- Check the ingredient label. Avoid anything that contains the word "sulfate" in it, such as "sodium lauryl sulfate" or "sodium laureth sulfate."
Apply a deep conditioner once per week, especially if you bleached it.Dyeing is a harsh process for your hair, even more so if you bleached it first. If you hair feels wiry or dry, apply a sulfate-free or color-safe deep conditioner to it. Leave the deep conditioner on for the time recommended on the bottle (typically around 5 minutes). Then, use cool water to rinse out the conditioner, as this will seal the cuticle and lock in the moisture.
Rinse your hair with vinegar-water to help preserve the color.Mix 1 gallon (3.8 L) of cold water with a cap-full of apple cider vinegar. Tilt your head back, and pour the vinegar-water over your hair. This will help seal the cuticle and make the dye last longer. It will also help make your hair shinier!
- Do not get the vinegar-water in your eyes. It will sting.
- Don't worry about the smell. It will go away once your hair dries.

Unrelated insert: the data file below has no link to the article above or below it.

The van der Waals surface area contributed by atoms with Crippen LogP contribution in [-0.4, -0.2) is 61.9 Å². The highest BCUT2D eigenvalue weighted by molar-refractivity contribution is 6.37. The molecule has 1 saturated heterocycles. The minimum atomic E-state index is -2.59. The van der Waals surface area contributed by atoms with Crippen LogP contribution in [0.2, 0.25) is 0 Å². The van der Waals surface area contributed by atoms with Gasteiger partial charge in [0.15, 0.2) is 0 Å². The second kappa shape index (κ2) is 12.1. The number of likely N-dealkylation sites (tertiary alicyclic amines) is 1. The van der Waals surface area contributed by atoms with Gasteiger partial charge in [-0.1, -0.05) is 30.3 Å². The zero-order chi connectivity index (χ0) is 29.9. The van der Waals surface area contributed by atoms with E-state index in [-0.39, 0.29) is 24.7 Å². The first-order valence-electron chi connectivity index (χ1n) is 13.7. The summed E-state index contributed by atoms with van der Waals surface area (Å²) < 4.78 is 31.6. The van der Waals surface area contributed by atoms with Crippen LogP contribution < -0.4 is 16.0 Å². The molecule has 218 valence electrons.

- If you have oily hair, you can do the rinse once or twice a week. If you have dry hair, limit yourself to once or twice a month.
Limit the heat styling.Curling, straightening, and even blow drying your hair too often will cause the red dye to fade faster. Allow your hair to air dry when possible, and embrace its natural texture. If you must heat style your hair, apply a heat protectant to it first. Use a lower heat setting on your hairdryer, curling iron, or straightener whenever possible.
Plan to retouch your hair color every 4 to 8 weeks.All hair dye fades, but red dye tends to fade faster due to the pigments. Plan on touching up your hair every 4 to 8 weeks, or whenever you notice your roots showing and the color fading.
- Consider applying a gloss (diluted hair dye) in between dyeing sessions. This will help the color remain vibrant a bit longer.
- If you get dye on your skin, use a cotton ball or a cotton pad soaked in an alcohol-based makeup remover to wipe it off.
- If your hair is dry, brittle, or unhealthy, skip the bleaching and settle for a darker color.
- Use a makeover app online to test out different hair colors. You can also go to a wig shop, and try on different wigs in the colors that interest you.
Video: How To Dye Your Hair Bright Red Safely | Samirah Gilli